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Tillage & soybean yields

Jeff Caldwell 02/28/2011 @ 11:36am Multimedia Editor for Agriculture.com and Successful Farming magazine.

If you're nervous switching to no-till or minimum tillage for fear you'll lose soybean yields, new data should help calm those nerves.

Especially with today's rising diesel fuel costs, making the switch to a minimum tillage system should net you more profit per acre of soybeans you raise, according to Iowa State University (ISU) Extension agronomist Mahdi Al-Kaisi. Almost a decade's worth of studies conducted at different locations around the state of Iowa in different crop rotations (corn-soybeans, corn-corn-soybeans and continuous corn) show that there's no real correlation between soybean yield and tillage system.

"Nine years of results from long-term tillage and crop rotations studies in Iowa showed that regardless of tillage system or crop rotation, soybean yields are not affected by tillage system. This is encouraging news for producers who are reluctant to switch to no-tillage soybean after corn due to concerns of poor crop performance," Al-Kaisi says in a recent report. "With current increases in diesel fuel prices, some growers could save costs by minimizing tillage passes before planting soybeans."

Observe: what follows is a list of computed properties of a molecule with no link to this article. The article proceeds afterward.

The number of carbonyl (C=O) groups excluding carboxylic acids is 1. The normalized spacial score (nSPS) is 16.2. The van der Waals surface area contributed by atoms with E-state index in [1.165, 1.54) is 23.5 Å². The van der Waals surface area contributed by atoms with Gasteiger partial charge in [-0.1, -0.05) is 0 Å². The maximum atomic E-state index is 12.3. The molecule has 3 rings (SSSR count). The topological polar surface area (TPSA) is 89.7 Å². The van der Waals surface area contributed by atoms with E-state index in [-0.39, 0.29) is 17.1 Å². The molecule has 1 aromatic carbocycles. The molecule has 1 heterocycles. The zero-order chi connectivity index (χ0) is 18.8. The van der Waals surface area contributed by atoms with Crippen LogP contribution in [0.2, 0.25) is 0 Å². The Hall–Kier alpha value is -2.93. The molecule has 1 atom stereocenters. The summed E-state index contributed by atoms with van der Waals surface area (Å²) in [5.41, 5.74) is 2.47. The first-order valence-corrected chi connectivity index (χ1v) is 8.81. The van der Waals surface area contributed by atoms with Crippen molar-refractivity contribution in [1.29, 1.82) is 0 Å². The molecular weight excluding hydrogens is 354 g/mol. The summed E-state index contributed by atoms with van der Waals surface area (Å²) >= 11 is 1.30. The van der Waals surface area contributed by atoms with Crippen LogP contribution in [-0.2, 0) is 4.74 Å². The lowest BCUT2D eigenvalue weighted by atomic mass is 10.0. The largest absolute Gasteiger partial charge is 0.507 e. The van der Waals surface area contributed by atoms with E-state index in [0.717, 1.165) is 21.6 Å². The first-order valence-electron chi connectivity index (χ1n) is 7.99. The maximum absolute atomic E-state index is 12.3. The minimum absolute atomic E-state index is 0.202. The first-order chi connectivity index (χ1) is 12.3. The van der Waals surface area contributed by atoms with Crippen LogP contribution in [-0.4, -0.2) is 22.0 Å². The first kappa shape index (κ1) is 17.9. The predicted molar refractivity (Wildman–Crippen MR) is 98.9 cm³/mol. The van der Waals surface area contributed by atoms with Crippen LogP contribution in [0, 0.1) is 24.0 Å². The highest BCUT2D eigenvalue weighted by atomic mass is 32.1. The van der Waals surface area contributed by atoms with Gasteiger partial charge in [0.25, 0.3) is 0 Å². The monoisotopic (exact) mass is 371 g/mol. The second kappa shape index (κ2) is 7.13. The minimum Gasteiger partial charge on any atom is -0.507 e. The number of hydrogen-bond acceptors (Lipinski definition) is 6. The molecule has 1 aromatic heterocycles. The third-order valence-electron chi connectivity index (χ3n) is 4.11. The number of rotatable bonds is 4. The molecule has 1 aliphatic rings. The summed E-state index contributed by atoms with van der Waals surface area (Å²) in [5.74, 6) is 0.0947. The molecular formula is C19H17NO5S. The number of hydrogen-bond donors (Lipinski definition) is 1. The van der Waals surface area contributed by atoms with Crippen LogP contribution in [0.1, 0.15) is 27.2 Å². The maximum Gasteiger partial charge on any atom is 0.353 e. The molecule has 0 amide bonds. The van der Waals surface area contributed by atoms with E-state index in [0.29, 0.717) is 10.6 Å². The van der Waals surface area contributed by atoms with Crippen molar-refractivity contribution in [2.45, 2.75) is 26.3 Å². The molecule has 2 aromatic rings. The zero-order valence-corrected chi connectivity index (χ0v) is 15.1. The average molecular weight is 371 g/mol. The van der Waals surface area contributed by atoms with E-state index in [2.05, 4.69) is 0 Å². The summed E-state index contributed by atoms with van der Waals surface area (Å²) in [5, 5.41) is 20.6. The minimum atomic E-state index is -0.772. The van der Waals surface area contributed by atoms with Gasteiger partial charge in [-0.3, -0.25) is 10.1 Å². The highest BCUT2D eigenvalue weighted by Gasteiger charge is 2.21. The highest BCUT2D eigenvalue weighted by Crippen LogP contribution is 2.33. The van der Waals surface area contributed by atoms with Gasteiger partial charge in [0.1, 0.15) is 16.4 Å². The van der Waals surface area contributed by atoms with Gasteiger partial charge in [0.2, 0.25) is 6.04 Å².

Though the tillage system doesn't seem to affect yields, the crop rotation does, Al-Kaisi adds. The differences aren't enormous -- ranging from 3 to 6 bushels per acre higher for corn-corn-soybean rotations over corn-soybean rotations --  but are enough to consider when making acreage decisions.

"Tthe trend shows an advantage in soybean yield following 2 consecutive years of corn over one year of corn in the rotation," Al-Kaisi says. "Potential causes for better performance of soybeans after 2 years of corn may be due to reduced risk of some soybean diseases because of a break in disease cycle that may be associated with the corn-soybean rotation as documented in some research. Economic return, input cost and other management considerations must all be taken into account before deciding to change crop rotations."

And, don't forget that other crop in the rotation. Corn can be affected much more by a range of weather conditions, so both crop rotations and tillage systems should take that into account. "Corn yield of continuous corn or corn following soybean is often lower with no-till system compared to conventional tillage, especially in poorly-drained and cold soils," Al-Kaisi says.

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